A Federal Court denied Viacom’s request to dismiss a suit by Cablevision Systems that charges the programming for antitrust violations in the way it bundles its cable networks.
In the suit, filed in February 2013, Cablevision charged that Viacom was forcing it to carry and pay for 14 low-rated networks in order to carry popular channels like Nickelodeon, MTV and Comedy Central. The cable operator also claims Viacom is unlawfully block-booking in the way it sells its channels.
“We are gratified the Court has ruled that Cablevision has stated a valid antitrust claim against Viacom for illegal channel tying,” Cablevision said in a statement. “We continue to believe that Viacom’s tying of its popular networks to carriage of its lesser-watched ancillary networks is illegal, anti-consumer, and wrong. We look forward to further pressing our case at the next stage of the proceeding.”
The ruling was made by the U.S. District Court for the Southern District of New York.
"Cablevision has pleaded facts sufficient to support plausibly an inference of anticompetitive effects," the court said. "For example, Cablevision alleges that if it were not forced to carry the Suite Networks, it 'would carry other networks on the numerous channel slots that Viacom’s Suite Networks currently occupy.' Cablevision also alleges that Cablevision would buy other 'general programming networks' from Viacom’s competitors absent the tying arrangement. Viacom’s motion is therefore denied to the extent it seeks dismissal of Cablevision’s per se tying claim for failure to allege anticompetitive effects."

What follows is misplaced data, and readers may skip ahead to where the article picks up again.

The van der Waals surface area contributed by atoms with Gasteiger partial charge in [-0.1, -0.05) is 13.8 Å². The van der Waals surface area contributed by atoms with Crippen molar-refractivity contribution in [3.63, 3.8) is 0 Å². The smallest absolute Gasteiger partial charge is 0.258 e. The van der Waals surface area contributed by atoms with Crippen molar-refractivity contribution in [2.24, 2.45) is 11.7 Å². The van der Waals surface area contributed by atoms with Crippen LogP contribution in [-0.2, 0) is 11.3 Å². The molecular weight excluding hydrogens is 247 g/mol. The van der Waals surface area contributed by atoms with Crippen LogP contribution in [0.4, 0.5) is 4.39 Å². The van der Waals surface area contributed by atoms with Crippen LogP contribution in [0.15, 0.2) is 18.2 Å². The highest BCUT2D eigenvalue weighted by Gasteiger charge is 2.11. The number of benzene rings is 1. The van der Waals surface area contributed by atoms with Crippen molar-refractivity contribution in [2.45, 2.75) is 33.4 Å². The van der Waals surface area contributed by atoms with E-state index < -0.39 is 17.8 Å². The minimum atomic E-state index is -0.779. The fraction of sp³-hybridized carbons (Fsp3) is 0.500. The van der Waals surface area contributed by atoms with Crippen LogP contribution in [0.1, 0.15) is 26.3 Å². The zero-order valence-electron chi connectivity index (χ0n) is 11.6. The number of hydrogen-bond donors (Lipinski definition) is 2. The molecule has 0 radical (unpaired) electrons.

That means the court agrees that those are at least potentially anticompetitive effects.
In response, Viacom said in a statement: "Viacom’s programming licensing arrangements are flexible, competitive and the result of good-faith negotiations with distributors. Cablevision’s action in this case is simply part of an ongoing effort to renege on a long-term business agreement, using arguments directly contrary to positions it has taken in other cases and to its own business practices. Although we are disappointed that the court did not dismiss these claims at the outset, we are confident that Cablevision will fail to prove the facts required to prevail in their case.”
Cablevision also asked for an injunction to prevent Viacom from conditioning the licensing of the core networks on licensing the other nets. Viacom said that demand was unfounded and unfair. The court said it was too early in the process to address that Cablevision demand, but did not rule it out down the line.
John Eggerton contributed to this report.
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Jon has been business editor of Broadcasting+Cable since 2010. He focuses on revenue-generating activities, including advertising and distribution, as well as executive intrigue and merger and acquisition activity. Just about any story is fair game, if a dollar sign can make its way into the article. Before B+C, Jon covered the industry for TVWeek, Cable World, Electronic Media, Advertising Age and The New York Post. A native New Yorker, Jon is hiding in plain sight in the suburbs of Chicago.